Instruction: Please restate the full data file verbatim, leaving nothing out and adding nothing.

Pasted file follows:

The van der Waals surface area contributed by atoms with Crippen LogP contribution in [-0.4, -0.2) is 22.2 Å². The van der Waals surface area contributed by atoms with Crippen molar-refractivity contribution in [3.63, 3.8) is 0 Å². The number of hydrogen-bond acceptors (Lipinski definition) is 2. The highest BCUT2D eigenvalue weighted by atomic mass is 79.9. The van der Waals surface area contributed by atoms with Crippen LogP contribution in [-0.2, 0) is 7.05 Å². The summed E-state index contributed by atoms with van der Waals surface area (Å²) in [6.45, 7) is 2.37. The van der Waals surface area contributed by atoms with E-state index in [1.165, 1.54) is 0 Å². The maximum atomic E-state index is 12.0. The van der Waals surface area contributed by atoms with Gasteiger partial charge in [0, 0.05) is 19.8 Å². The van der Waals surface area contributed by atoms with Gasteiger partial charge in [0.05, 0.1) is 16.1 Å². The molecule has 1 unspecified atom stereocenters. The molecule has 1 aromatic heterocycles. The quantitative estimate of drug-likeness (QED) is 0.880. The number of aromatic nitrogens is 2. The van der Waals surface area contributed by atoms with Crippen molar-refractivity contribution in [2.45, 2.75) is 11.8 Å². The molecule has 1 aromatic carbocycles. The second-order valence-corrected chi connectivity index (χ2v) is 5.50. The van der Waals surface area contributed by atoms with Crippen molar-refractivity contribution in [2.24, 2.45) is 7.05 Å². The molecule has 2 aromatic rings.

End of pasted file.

The van der Waals surface area contributed by atoms with Crippen LogP contribution in [-0.4, -0.2) is 22.2 Å². The van der Waals surface area contributed by atoms with Crippen molar-refractivity contribution in [3.63, 3.8) is 0 Å². The number of hydrogen-bond acceptors (Lipinski definition) is 2. The highest BCUT2D eigenvalue weighted by atomic mass is 79.9. The van der Waals surface area contributed by atoms with Crippen LogP contribution in [-0.2, 0) is 7.05 Å². The summed E-state index contributed by atoms with van der Waals surface area (Å²) in [6.45, 7) is 2.37. The van der Waals surface area contributed by atoms with E-state index in [1.165, 1.54) is 0 Å². The maximum atomic E-state index is 12.0. The van der Waals surface area contributed by atoms with Gasteiger partial charge in [0, 0.05) is 19.8 Å². The van der Waals surface area contributed by atoms with Gasteiger partial charge in [0.05, 0.1) is 16.1 Å². The molecule has 1 unspecified atom stereocenters. The molecule has 1 aromatic heterocycles. The quantitative estimate of drug-likeness (QED) is 0.880. The number of aromatic nitrogens is 2. The van der Waals surface area contributed by atoms with Crippen molar-refractivity contribution in [2.45, 2.75) is 11.8 Å². The molecule has 1 aromatic carbocycles. The second-order valence-corrected chi connectivity index (χ2v) is 5.50. The van der Waals surface area contributed by atoms with Crippen molar-refractivity contribution in [2.24, 2.45) is 7.05 Å². The molecule has 2 aromatic rings.